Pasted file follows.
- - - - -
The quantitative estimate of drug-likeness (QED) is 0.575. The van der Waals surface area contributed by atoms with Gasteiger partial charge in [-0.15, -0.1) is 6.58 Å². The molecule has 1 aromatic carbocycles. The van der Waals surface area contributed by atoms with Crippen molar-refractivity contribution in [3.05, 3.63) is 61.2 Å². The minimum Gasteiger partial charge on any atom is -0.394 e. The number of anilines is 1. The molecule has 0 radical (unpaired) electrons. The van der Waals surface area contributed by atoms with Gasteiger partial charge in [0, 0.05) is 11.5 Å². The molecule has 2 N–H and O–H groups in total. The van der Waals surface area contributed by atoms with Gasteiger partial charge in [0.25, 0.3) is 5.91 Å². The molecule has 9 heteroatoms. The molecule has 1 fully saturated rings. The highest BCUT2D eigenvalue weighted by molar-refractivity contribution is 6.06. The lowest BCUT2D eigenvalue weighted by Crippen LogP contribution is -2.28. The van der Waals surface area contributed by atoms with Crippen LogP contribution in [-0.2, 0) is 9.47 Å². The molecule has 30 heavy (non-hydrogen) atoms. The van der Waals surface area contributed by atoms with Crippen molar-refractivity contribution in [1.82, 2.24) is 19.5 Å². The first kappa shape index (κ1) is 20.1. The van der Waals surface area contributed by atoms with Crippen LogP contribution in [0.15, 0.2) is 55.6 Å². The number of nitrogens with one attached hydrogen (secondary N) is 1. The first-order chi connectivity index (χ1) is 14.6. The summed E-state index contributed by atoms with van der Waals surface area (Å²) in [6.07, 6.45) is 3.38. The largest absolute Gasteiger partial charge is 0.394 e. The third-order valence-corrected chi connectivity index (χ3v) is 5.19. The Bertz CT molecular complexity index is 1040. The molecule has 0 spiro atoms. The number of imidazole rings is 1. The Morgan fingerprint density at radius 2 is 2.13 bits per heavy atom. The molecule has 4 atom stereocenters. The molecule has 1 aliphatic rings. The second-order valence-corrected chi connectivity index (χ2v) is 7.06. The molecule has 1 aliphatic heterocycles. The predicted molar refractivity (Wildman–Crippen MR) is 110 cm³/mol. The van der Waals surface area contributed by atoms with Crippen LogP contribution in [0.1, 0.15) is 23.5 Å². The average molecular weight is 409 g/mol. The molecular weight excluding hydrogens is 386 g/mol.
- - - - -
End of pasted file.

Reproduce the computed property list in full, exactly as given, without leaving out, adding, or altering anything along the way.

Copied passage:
The quantitative estimate of drug-likeness (QED) is 0.575. The van der Waals surface area contributed by atoms with Gasteiger partial charge in [-0.15, -0.1) is 6.58 Å². The molecule has 1 aromatic carbocycles. The van der Waals surface area contributed by atoms with Crippen molar-refractivity contribution in [3.05, 3.63) is 61.2 Å². The minimum Gasteiger partial charge on any atom is -0.394 e. The number of anilines is 1. The molecule has 0 radical (unpaired) electrons. The van der Waals surface area contributed by atoms with Gasteiger partial charge in [0, 0.05) is 11.5 Å². The molecule has 2 N–H and O–H groups in total. The van der Waals surface area contributed by atoms with Gasteiger partial charge in [0.25, 0.3) is 5.91 Å². The molecule has 9 heteroatoms. The molecule has 1 fully saturated rings. The highest BCUT2D eigenvalue weighted by molar-refractivity contribution is 6.06. The lowest BCUT2D eigenvalue weighted by Crippen LogP contribution is -2.28. The van der Waals surface area contributed by atoms with Crippen LogP contribution in [-0.2, 0) is 9.47 Å². The molecule has 30 heavy (non-hydrogen) atoms. The van der Waals surface area contributed by atoms with Crippen molar-refractivity contribution in [1.82, 2.24) is 19.5 Å². The first kappa shape index (κ1) is 20.1. The van der Waals surface area contributed by atoms with Crippen LogP contribution in [0.15, 0.2) is 55.6 Å². The number of nitrogens with one attached hydrogen (secondary N) is 1. The first-order chi connectivity index (χ1) is 14.6. The summed E-state index contributed by atoms with van der Waals surface area (Å²) in [6.07, 6.45) is 3.38. The largest absolute Gasteiger partial charge is 0.394 e. The third-order valence-corrected chi connectivity index (χ3v) is 5.19. The Bertz CT molecular complexity index is 1040. The molecule has 0 spiro atoms. The number of imidazole rings is 1. The Morgan fingerprint density at radius 2 is 2.13 bits per heavy atom. The molecule has 4 atom stereocenters. The molecule has 1 aliphatic rings. The second-order valence-corrected chi connectivity index (χ2v) is 7.06. The molecule has 1 aliphatic heterocycles. The predicted molar refractivity (Wildman–Crippen MR) is 110 cm³/mol. The van der Waals surface area contributed by atoms with Crippen LogP contribution in [0.1, 0.15) is 23.5 Å². The average molecular weight is 409 g/mol. The molecular weight excluding hydrogens is 386 g/mol.